Probable cause is a legal term you might have heard in television legal dramas, crime documentaries, and law enforcement dramatizations. But do you know what it means or how it could affect your interactions with the police? Here’s what you should know about probable cause in Texas.
Types of Probable Cause
Probable cause is a legal concept established by the Fourth Amendment to the United States Constitution. It outlines when and how government agents can make an arrest, obtain a warrant, or conduct a search or seizure. Probable cause is part of a person’s right to due process. Officers cannot break into your home, arrest you, and take your possessions. They need a valid reason to search you or your home. Probable cause protects individuals from unreasonable searches and seizures.
There are distinct types of probable cause, including:
- Probable Cause for Warrants – Legally searching a person’s home or property generally requires a warrant. A search warrant is a legal document issued by a magistrate allowing police officers to search a specific place for evidence of a crime. A search warrant should only be issued when law enforcement can demonstrate probable cause. Officers must tell the issuing judge why they believe a specific crime is occurring and the particular items they hope to find on the property connected to that crime. They must present this information in a sworn affidavit to the magistrate that sets out substantial facts that establish probable cause.
- Probable Cause for Search and Seizure – There are some situations where an officer of the law can search without a court-issued warrant. Probable cause in cases of warrantless search and seizure typically means an affirmative answer to the question, “Would a reasonable person believe a crime was committed or is in the process of being committed given the immediate circumstances?”
- Probable Cause for Arrest – Legally, a police officer cannot arrest someone unless they have probable cause to believe that person committed a crime or may be about to commit a crime. Probable cause for an arrest may exist when the circumstances of a situation or the evidence in a case point to a specific individual being responsible for a criminal act. Probable cause cannot rest on mere suspicion. Objective facts must implicate the individual.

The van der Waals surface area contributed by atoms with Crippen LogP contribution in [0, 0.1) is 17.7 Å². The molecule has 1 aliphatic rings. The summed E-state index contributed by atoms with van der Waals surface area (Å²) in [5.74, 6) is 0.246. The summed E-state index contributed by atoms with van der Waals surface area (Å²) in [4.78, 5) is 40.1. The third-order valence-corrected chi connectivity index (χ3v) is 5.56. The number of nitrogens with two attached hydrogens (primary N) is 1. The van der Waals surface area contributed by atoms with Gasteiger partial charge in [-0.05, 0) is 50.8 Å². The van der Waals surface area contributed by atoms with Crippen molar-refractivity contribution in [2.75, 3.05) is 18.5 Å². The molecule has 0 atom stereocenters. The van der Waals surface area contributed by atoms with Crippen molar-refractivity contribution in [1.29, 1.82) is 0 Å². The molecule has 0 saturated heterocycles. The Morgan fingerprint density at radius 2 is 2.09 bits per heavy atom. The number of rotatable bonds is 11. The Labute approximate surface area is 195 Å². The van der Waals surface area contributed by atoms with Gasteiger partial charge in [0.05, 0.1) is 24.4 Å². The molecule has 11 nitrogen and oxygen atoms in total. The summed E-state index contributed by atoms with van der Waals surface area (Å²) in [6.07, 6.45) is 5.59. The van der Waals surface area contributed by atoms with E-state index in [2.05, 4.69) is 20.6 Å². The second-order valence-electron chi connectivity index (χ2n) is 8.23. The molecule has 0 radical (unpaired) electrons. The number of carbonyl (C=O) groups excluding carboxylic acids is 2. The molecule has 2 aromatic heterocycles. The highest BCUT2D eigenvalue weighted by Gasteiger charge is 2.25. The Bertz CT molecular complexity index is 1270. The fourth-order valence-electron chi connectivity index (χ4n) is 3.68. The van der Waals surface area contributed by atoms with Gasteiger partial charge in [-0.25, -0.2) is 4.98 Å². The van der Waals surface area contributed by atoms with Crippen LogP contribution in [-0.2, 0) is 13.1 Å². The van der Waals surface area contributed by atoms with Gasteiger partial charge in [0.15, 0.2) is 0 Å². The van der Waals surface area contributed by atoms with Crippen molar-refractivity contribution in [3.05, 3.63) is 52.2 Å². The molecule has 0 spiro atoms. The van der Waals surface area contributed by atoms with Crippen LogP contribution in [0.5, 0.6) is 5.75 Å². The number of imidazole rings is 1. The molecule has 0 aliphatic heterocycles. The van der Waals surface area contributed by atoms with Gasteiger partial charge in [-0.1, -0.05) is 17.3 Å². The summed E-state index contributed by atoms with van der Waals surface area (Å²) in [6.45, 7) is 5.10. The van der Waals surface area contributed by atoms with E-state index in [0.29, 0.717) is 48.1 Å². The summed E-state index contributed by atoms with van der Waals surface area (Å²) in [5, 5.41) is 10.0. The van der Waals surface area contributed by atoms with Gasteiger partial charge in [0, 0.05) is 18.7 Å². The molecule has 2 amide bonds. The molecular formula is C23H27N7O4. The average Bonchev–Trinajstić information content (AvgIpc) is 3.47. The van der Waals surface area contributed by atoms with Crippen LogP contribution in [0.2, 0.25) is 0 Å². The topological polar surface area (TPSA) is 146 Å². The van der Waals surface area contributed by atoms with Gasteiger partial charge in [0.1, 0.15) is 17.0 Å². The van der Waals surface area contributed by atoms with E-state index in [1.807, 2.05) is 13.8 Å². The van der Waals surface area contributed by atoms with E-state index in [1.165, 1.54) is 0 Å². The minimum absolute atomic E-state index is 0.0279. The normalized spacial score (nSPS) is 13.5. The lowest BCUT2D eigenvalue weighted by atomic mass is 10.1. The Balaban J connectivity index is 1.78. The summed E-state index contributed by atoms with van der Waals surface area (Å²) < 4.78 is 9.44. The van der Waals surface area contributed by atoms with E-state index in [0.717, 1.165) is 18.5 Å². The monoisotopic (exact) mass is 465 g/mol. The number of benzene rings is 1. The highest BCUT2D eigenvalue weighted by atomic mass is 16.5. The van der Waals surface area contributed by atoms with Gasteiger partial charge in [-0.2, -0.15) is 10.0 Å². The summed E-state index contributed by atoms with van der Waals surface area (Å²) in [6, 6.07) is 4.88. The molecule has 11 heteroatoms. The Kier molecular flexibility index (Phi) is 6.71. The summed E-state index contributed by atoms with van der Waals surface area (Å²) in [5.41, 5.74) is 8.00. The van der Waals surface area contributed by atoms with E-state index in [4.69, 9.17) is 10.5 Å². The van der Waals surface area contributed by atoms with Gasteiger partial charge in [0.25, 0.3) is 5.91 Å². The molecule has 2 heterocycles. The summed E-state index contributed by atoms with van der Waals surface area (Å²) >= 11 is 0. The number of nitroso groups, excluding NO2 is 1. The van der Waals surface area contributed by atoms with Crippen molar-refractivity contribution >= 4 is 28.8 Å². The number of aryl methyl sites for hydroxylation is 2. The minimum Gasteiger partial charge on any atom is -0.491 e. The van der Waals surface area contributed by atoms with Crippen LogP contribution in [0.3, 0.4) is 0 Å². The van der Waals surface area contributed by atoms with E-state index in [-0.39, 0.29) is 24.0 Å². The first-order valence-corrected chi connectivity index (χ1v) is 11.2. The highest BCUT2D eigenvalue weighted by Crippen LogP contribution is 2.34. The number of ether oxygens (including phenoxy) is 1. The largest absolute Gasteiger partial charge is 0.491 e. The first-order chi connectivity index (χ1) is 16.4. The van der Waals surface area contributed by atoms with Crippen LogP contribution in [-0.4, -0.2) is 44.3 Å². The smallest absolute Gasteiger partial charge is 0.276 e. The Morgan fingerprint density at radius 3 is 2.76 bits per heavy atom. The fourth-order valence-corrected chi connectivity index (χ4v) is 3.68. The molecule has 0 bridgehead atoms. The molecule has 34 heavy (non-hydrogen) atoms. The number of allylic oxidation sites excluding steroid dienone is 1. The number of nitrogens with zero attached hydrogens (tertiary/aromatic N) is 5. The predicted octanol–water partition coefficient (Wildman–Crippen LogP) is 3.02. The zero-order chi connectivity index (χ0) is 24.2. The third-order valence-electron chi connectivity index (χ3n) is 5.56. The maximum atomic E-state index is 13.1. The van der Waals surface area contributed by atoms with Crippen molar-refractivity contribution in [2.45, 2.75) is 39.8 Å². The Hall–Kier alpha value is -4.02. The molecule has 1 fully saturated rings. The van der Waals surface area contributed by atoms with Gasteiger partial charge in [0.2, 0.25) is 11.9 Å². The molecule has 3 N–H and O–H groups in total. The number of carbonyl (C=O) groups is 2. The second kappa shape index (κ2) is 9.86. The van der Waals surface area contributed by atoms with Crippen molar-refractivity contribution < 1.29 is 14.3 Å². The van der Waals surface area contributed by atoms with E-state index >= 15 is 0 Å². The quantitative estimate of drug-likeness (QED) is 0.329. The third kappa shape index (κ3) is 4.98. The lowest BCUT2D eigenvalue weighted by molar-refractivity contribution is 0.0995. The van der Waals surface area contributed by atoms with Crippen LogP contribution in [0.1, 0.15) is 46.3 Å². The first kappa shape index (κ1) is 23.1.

What Is the Difference Between Reasonable Suspicion and Probable Cause?
Probable cause and reasonable suspicion are terms often used interchangeably. However, these are two very distinct concepts. Both phrases describe a law enforcement officer’s overall impression of a situation. However, reasonable suspicion is the step that comes just before probable cause.
Reasonable suspicion is more of a common-sense indication that wrongdoing is occurring or is about to happen. A driver swerving in and out of traffic may raise the suspicion something is wrong. Driving erratically is an articulable fact an officer can point to justify stopping a motorist.
Yet, before an officer can arrest someone, they need probable cause. Law enforcement needs supporting evidence and a reasonable justification to make an arrest. Again, erratic driving may give an officer reasonable suspicion to pull someone over. However, the empty beer bottles in the passenger seat the officer saw would be probable cause to arrest someone for a crime.
How a Criminal Defense Lawyer in Dallas Can Help You
Have you been arrested or accused of committing a crime? Then, you need immediate legal representation from a criminal defense lawyer in Dallas. You need Broden & Mickelsen, LLP. We are board-certified specialists in criminal law and criminal appellate law by the Texas Board of Legal Specialization. We have an in-depth understanding of these complex legal standards and can use our knowledge to protect your rights.
Contact our office immediately and set up a free legal consultation with a Dallas criminal attorney and outline your legal options.